related content: detoxification and female hormones

Evening primrose oil side effects and considerations

Evening primrose oil seems generally safe for most people, with few adverse events or contraindications. The minor adverse events reported include digestive upset, bloating, and headaches. If you are taking a blood-clotting medication, discuss dosage and safety carefully with your integrative doctor.

final thoughts

Omega-3 fatty acids have received far more attention for their support of inflammatory pathways and health benefits, while omega-6 fatty acids have gotten a bad rap. While the average American diet is too high in unhealthy fats and inflammatory omega-6 fatty acids, GLA is unique in its ability to support the body’s normal inflammatory response.* In turn, supplementing with GLA-containing evening primrose oil can be an excellent way to support women’s health and hormonal balance.*

By Dr. Matthew Hand, DO, Pediatric Nephrologist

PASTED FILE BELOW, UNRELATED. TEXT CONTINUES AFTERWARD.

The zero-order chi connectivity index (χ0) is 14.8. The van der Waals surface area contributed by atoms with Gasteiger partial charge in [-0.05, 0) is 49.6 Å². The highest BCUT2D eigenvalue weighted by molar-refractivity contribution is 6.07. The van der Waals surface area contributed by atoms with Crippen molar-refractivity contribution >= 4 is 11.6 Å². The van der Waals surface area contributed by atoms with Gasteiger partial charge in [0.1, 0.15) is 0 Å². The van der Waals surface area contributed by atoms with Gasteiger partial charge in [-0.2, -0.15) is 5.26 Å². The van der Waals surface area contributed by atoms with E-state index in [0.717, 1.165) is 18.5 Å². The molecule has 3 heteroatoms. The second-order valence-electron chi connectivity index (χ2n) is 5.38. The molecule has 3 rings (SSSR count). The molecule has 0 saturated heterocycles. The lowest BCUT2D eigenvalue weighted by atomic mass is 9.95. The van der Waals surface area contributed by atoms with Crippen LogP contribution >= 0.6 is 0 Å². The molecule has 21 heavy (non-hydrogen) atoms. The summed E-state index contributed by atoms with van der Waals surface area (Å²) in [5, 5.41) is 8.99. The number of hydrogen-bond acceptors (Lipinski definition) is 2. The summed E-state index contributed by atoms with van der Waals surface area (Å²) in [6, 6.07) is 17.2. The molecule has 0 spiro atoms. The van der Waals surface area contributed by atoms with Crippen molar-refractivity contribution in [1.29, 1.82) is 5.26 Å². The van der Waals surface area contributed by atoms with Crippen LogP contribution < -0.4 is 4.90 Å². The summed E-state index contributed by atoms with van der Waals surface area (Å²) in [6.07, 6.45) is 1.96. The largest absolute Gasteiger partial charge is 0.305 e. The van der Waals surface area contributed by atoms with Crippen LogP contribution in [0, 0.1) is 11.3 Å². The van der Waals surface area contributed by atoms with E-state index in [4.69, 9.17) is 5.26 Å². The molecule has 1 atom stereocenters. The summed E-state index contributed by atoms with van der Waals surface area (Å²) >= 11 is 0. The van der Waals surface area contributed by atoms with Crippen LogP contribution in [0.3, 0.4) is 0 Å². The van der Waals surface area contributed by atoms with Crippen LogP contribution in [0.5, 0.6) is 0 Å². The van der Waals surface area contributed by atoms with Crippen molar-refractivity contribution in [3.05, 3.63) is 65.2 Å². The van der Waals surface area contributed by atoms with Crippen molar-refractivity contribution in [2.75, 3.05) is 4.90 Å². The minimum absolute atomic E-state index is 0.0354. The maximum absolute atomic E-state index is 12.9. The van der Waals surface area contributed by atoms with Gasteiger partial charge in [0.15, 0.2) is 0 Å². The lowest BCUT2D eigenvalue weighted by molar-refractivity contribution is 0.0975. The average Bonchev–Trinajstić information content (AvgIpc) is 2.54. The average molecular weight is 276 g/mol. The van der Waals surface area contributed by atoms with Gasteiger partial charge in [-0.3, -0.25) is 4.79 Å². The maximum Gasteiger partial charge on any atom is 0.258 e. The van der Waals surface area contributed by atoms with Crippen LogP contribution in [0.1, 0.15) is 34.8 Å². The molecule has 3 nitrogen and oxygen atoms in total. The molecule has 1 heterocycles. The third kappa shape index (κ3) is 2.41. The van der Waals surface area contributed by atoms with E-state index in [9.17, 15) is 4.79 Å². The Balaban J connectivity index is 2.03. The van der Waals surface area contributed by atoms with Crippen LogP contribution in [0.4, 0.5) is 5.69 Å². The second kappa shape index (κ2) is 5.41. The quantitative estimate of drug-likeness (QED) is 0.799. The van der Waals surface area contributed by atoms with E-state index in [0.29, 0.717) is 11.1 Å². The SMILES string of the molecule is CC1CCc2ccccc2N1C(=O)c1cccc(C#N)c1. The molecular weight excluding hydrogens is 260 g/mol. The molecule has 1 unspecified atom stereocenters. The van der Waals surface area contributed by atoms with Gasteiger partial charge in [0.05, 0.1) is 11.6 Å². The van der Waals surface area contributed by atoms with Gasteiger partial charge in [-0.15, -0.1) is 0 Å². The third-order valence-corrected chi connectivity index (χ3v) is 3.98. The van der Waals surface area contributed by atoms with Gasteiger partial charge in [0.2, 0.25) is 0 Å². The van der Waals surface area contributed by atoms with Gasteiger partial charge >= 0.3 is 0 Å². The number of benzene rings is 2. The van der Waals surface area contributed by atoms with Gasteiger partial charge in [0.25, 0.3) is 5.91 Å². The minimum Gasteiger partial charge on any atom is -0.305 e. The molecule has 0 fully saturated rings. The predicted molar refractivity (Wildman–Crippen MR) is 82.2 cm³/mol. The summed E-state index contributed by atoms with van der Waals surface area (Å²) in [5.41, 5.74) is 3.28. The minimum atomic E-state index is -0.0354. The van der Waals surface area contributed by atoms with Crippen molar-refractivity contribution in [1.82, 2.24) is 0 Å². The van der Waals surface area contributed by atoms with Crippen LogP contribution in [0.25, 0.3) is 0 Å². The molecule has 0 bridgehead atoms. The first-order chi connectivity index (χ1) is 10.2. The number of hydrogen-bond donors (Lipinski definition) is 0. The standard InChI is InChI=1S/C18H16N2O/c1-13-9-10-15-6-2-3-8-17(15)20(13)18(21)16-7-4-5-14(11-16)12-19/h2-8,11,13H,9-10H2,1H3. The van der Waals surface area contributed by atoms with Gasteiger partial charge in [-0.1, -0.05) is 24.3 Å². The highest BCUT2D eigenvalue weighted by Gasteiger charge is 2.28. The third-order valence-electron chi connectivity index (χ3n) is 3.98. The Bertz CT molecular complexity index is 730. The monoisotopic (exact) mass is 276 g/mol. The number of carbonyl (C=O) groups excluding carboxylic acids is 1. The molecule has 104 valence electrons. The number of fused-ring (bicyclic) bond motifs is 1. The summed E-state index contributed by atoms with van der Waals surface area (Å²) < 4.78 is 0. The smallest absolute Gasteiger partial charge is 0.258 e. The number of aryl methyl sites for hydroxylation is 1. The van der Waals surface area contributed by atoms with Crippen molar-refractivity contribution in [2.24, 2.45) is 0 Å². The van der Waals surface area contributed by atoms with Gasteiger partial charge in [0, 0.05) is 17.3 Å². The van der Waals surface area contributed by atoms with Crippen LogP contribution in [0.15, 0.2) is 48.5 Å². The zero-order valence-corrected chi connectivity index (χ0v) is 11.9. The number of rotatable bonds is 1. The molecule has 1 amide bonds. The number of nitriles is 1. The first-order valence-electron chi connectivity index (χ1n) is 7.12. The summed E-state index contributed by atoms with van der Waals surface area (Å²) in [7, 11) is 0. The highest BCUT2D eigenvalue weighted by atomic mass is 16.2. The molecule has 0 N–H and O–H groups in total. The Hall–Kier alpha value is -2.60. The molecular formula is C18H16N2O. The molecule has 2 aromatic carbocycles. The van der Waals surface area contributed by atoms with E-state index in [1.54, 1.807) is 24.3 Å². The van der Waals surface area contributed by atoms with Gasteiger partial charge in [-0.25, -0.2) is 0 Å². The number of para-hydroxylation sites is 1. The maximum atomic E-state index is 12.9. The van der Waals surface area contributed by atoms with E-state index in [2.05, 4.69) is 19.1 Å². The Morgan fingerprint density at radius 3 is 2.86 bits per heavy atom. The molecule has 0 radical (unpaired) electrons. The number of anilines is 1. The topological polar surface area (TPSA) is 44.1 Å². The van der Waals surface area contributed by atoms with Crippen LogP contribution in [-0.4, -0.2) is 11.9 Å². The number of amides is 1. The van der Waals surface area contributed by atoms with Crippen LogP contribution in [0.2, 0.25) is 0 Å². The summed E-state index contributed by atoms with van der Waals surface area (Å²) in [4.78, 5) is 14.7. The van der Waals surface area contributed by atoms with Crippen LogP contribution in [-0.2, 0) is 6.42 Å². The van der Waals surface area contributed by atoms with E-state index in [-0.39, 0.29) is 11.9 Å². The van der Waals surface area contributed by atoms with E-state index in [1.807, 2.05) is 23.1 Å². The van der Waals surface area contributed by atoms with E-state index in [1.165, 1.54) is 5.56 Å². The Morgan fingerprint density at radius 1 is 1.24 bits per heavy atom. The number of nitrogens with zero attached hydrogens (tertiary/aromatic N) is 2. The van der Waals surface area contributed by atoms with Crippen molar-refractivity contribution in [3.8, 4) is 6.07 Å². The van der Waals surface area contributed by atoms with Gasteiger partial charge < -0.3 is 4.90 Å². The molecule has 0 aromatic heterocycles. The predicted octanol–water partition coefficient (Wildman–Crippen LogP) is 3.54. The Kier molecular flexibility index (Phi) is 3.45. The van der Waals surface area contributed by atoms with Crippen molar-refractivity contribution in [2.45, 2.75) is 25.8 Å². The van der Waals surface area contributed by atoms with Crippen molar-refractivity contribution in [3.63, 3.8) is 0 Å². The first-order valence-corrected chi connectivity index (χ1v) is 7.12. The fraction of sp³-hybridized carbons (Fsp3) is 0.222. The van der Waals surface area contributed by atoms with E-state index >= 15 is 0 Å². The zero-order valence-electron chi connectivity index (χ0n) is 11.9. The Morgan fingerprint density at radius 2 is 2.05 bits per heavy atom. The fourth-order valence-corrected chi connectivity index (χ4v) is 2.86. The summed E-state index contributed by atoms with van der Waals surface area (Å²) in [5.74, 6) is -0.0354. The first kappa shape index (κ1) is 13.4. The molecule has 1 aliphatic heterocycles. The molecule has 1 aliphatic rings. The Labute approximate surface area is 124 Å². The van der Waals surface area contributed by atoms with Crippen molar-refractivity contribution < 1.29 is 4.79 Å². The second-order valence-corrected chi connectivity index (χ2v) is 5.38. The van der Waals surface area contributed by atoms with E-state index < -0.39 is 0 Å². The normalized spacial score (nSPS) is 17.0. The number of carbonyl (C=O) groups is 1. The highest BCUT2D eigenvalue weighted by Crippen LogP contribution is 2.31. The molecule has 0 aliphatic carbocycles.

[1]  Kapoor R, Huang YS. Gamma linolenic acid: an antiinflammatory omega-6 fatty acid. Curr Pharm Biotechnol. 2006 Dec;7(6):531-4. doi: 10.2174/138920106779116874. PMID: 17168669

[2]  Ranieri M, Sciuscio M, Cortese AM, Santamato A, Di Teo L, Ianieri G, Bellomo RG, Stasi M, Megna M. The use of alpha-lipoic acid (ALA), gamma linolenic acid (GLA) and rehabilitation... in the treatment of back pain: effect on health-related quality of life. Int J Immunopathol Pharmacol. 2009 Jul-Sep;22(3 Suppl):45-50. doi: 10.1177/03946320090220S309. PMID: 19887043.

[3]  https://www.cochranelibrary.com/cdsr/doi/10.1002/14651858.CD002948.pub2/abstract

[4]  https://onlinelibrary.wiley.com/doi/abs/10.1111/j.1464-5491.1990.tb01397.x

[5]  Pruthi S, Wahner-Roedler DL, Torkelson CJ, Cha SS, Thicke LS, Hazelton JH, Bauer BA. Vitamin E and evening primrose oil for management of cyclical mastalgia: a randomized pilot study. Altern Med Rev. 2010 Apr;15(1):59-67. PMID: 20359269.

[6]  https://onlinelibrary.wiley.com/doi/abs/10.1111/j.1467-2494.2005.00274.x